Debate about Greek exit fuels tensions with Athens
GERMAN CHANCELLOR Angela Merkel insisted yesterday she is “deeply convinced” the new Greek government will make every effort to remain in the euro zone.
Dr Merkel’s remarks, at a joint press conference with Greek prime minister Antonis Samaras, came hours after a close aide floated the idea of a Greek departure.
Germany’s finance ministry meanwhile has confirmed reports yesterday that it has set up a working group to study the possible fallout of a Greek exit.
“I want that Greece remains part of the euro zone and I know of no one in government who doesn’t want this,” said Dr Merkel at a press conference following talks with Mr Samaras. “Honouring commitments and meeting expectations will lead to credibility returning to the whole of the euro zone.” The Greek prime minister expected no concessions on his inaugural visit to Berlin yesterday, and left empty-handed for talks in Paris today.
He will discuss with French president François Hollande today how to get the Greek economy growing again.
“Greece needs one thing: a chance for growth. If we manage that, I am convinced this will be a signal that Europe is capable of solving its problems and moving forward,” he said in Berlin. “We don’t want more help – we have already received the means – we need time to reach as much as possible of our goal as possible.”
Dr Merkel’s political allies have dismissed the idea of more time or money for Athens. Finance minister Wolfgang Schäuble told German radio that “more time implies . . . more money”.
In office since June, Mr Samaras said he was anxious for a new start with euro zone partners but, after missed reform targets from Athens, he conceded “actions speak louder than words”.
Hours before he met Dr Merkel, the parliamentary party leader of her Christian Democrats (CDU), Volker Kauder, told German television that a Greek exit would “not be a problem for the euro” because the bloc now had adequate instruments to prevent the spread of market contagion.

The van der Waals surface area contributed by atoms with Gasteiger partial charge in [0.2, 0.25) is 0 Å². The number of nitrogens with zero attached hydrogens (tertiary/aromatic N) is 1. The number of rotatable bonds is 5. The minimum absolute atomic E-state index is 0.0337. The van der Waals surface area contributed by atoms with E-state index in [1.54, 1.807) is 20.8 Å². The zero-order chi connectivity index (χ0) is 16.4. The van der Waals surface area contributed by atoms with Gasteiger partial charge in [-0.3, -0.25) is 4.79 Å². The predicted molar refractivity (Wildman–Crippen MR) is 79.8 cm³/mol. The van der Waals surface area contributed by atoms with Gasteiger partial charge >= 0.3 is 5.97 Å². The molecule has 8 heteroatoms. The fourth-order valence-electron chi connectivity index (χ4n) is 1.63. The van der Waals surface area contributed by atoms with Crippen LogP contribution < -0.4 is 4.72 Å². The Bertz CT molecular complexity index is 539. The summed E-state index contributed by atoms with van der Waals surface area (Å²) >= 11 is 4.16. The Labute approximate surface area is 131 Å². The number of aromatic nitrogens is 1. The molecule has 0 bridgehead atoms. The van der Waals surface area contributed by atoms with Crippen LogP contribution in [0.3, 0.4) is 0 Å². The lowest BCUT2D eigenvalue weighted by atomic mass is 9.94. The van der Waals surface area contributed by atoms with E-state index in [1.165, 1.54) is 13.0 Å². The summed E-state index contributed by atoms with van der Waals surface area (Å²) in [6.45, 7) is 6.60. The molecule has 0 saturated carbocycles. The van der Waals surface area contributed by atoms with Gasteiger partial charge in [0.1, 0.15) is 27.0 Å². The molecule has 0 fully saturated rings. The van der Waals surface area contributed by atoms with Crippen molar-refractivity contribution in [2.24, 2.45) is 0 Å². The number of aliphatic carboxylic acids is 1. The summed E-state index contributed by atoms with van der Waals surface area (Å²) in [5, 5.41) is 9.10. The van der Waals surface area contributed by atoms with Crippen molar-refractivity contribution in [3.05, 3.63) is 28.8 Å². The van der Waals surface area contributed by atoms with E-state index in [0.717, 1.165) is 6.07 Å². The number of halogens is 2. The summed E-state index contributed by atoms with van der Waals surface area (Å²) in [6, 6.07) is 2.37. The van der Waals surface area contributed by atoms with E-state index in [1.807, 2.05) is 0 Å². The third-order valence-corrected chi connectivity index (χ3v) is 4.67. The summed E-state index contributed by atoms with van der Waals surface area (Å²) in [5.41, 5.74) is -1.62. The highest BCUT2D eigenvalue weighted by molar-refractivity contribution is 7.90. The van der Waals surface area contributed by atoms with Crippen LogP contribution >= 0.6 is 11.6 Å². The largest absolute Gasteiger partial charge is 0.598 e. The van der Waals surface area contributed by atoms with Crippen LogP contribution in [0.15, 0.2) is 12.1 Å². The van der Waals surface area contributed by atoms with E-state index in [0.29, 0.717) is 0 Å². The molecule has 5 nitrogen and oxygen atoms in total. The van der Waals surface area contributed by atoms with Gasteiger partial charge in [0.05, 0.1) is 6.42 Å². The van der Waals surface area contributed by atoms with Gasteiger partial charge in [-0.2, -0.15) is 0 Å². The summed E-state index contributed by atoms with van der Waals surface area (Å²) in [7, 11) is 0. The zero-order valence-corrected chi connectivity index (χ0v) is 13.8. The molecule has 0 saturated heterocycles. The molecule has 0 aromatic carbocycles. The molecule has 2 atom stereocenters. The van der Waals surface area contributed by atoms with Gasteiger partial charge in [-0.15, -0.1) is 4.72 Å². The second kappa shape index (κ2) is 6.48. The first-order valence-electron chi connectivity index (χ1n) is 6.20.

A clearly irritated Greek leader said such remarks were deeply demoralising for the Greek people after five years in economic crisis.
“Toxic declarations, regardless of where they come from, can only have a negative effect and have to end,” he said.
The crisis cacophony in Berlin continued before and after his visit yesterday, when the German finance ministry confirmed reports that a working group exists inside to calculate the cost of a Greek departure.
“Colleagues are making calculations about the financial consequences and considering how a domino effect on other euro member states might be prevented,” the Financial Times Deutschland reported. The 10-man group was set up a year ago, confirmed a ministry spokesman, saying the government had to be prepared for all scenarios including “improbable ones”.
Such speculation drew further ire from Mr Samaras. He told reporters in Berlin such talk was undermining his government’s efforts to privatise state assets in line with EU/International Monetary Fund programme targets.
“Is there any businessman who will invest euro if he knows he will get drachmas back?” he asked.
Greece has raised the prospect of extending the duration of its programmes by two years to 2016. Other options floated including front-loading aid payments, lower interest rates or extending maturities on loans.
Slovenia’s economics minister Tomas Malatinsky said the euro zone would eventually need an exit mechanism. Asked if Greece would be the first to use it, he said: “One should never bury anyone prematurely when he still has a chance to do good works.”